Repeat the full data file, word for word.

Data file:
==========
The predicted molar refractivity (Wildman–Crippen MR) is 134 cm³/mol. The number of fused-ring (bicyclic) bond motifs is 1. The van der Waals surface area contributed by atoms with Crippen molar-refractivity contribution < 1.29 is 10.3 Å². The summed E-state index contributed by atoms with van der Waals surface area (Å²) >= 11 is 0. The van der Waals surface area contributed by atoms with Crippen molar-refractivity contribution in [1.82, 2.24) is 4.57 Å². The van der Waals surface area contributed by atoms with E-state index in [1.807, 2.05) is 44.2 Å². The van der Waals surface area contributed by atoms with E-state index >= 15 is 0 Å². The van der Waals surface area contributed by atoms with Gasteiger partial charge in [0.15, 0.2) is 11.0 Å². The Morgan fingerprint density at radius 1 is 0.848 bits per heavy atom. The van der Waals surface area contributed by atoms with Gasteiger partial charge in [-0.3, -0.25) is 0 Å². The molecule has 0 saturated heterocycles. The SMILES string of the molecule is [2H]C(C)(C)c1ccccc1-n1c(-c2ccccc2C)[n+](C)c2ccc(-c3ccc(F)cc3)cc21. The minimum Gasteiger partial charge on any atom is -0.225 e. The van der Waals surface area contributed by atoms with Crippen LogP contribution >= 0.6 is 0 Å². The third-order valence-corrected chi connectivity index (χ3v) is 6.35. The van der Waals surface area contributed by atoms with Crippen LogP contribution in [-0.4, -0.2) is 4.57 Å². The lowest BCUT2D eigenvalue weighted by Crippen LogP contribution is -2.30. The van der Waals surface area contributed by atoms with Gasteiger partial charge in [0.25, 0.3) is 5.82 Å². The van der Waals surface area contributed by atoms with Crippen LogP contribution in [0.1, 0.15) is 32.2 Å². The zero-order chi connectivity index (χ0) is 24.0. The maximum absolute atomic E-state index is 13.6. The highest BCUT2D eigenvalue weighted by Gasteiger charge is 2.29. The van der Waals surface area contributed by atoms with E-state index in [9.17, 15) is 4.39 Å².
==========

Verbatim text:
The predicted molar refractivity (Wildman–Crippen MR) is 134 cm³/mol. The number of fused-ring (bicyclic) bond motifs is 1. The van der Waals surface area contributed by atoms with Crippen molar-refractivity contribution < 1.29 is 10.3 Å². The summed E-state index contributed by atoms with van der Waals surface area (Å²) >= 11 is 0. The van der Waals surface area contributed by atoms with Crippen molar-refractivity contribution in [1.82, 2.24) is 4.57 Å². The van der Waals surface area contributed by atoms with E-state index in [1.807, 2.05) is 44.2 Å². The van der Waals surface area contributed by atoms with E-state index >= 15 is 0 Å². The van der Waals surface area contributed by atoms with Gasteiger partial charge in [0.15, 0.2) is 11.0 Å². The Morgan fingerprint density at radius 1 is 0.848 bits per heavy atom. The van der Waals surface area contributed by atoms with Gasteiger partial charge in [-0.3, -0.25) is 0 Å². The molecule has 0 saturated heterocycles. The SMILES string of the molecule is [2H]C(C)(C)c1ccccc1-n1c(-c2ccccc2C)[n+](C)c2ccc(-c3ccc(F)cc3)cc21. The minimum Gasteiger partial charge on any atom is -0.225 e. The van der Waals surface area contributed by atoms with Crippen LogP contribution >= 0.6 is 0 Å². The third-order valence-corrected chi connectivity index (χ3v) is 6.35. The van der Waals surface area contributed by atoms with Crippen LogP contribution in [-0.4, -0.2) is 4.57 Å². The lowest BCUT2D eigenvalue weighted by Crippen LogP contribution is -2.30. The van der Waals surface area contributed by atoms with Gasteiger partial charge in [0.25, 0.3) is 5.82 Å². The van der Waals surface area contributed by atoms with Crippen LogP contribution in [0.1, 0.15) is 32.2 Å². The zero-order chi connectivity index (χ0) is 24.0. The maximum absolute atomic E-state index is 13.6. The highest BCUT2D eigenvalue weighted by Gasteiger charge is 2.29. The van der Waals surface area contributed by atoms with E-state index in [9.17, 15) is 4.39 Å².